But there's a larger takeaway from the article: the idea of conspiracy theories as mass psychological coping mechanisms. The author is implying that these occur not just on an individual level, but as a spontaneously coordinated response to a shared experience. The question, ultimately, is whether this response is authentic - whether the suspicion of conspiracy is really warranted or simply a distraction.
Dave Pollard tackles the same subject from a slightly different angle in his latest article. He acknowledges the complexity of the situation but doesn't make any assumptions about the implications of the complexity. Rather, he asserts that conspiracies themselves could be enabled by that very same complexity, turning Time's argument on its head. The central point is to analyze society as a complex, adaptive system, and identify where the power lies and where the opportunities coalesce.
Reader Holly Hartman suggested to me that this 'unanalyzable, unsolvable' feature of complex system 'failures' might actually encourage exploitation by opportunists for personal advantage, that one possible 'emergent behaviour' in complex adaptive systems is conspiracy, because the conspiracy is impossible to prove with any degree of certainty. If we appreciate that, in today's world, no one is really in control, then if someone can conspire effectively to do something really diabolical, there will be a natural inclination among the public to believe they didn't do it, that they couldn't have done it, that 'no one could have pulled that off' -- because it's just too complex. Could Bush really have conspired with Bin Laden without anyone blowing the whistle? Could two US elections be stolen without anyone behind the scenes, and without anyone in the media, coming up with and revealing the smoking gun evidence of the conspiracy? Our skepticism causes us to believe the answer is no. But this very human reluctance to believe that such monumental conspiracies are possible paradoxically increases both the likelihood of them succeeding, and the likelihood that extremists will try to orchestrate them.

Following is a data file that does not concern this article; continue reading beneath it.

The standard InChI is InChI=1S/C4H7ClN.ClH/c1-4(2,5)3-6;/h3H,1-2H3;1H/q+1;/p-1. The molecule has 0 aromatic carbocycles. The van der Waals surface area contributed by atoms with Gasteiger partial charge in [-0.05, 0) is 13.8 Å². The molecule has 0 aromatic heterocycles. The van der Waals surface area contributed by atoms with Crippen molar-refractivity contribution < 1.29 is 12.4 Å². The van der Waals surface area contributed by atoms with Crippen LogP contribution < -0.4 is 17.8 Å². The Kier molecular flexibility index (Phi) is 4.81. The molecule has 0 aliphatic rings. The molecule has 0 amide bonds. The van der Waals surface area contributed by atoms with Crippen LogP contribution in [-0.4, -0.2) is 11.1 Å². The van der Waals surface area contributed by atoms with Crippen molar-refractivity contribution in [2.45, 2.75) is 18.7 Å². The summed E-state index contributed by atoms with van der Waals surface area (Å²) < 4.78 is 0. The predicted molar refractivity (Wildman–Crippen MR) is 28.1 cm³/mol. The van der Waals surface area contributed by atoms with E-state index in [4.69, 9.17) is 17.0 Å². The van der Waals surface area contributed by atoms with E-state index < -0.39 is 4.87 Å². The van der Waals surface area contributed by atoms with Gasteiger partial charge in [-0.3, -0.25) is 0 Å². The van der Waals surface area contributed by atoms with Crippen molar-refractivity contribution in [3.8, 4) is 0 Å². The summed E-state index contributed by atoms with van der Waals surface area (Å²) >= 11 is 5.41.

So is complexity an argument in favor of the possibility of conspiracy, or against it? I guess it depends on how closely you identify with the particular system in which you're participating. But it also depends on your confidence in your understanding of the nature of that system. Could secrets be kept? Could people engineer complex scenarios? Could alliances between seemingly distant and opposed parties be possible? Part of dealing with complexity means acknowledging the gaps in our information, and trust in government is not a substitute for that - whether or not you accept the government's version of things.
If we truly seek to understand, and not simply dismiss, conspiracies, we need to understand the systems in which the theories arise. Once we start to gain a better comprehension of the forces at play, however, we should also brace ourselves for the possibility that the good guys and bad guys occur in patterns that are completely assymmetrical to the lines in the sand we've drawn in our minds. This is surely why Chomsky has always claimed that critics mistake institutional analysis for conspiracy theory mongering.Read this article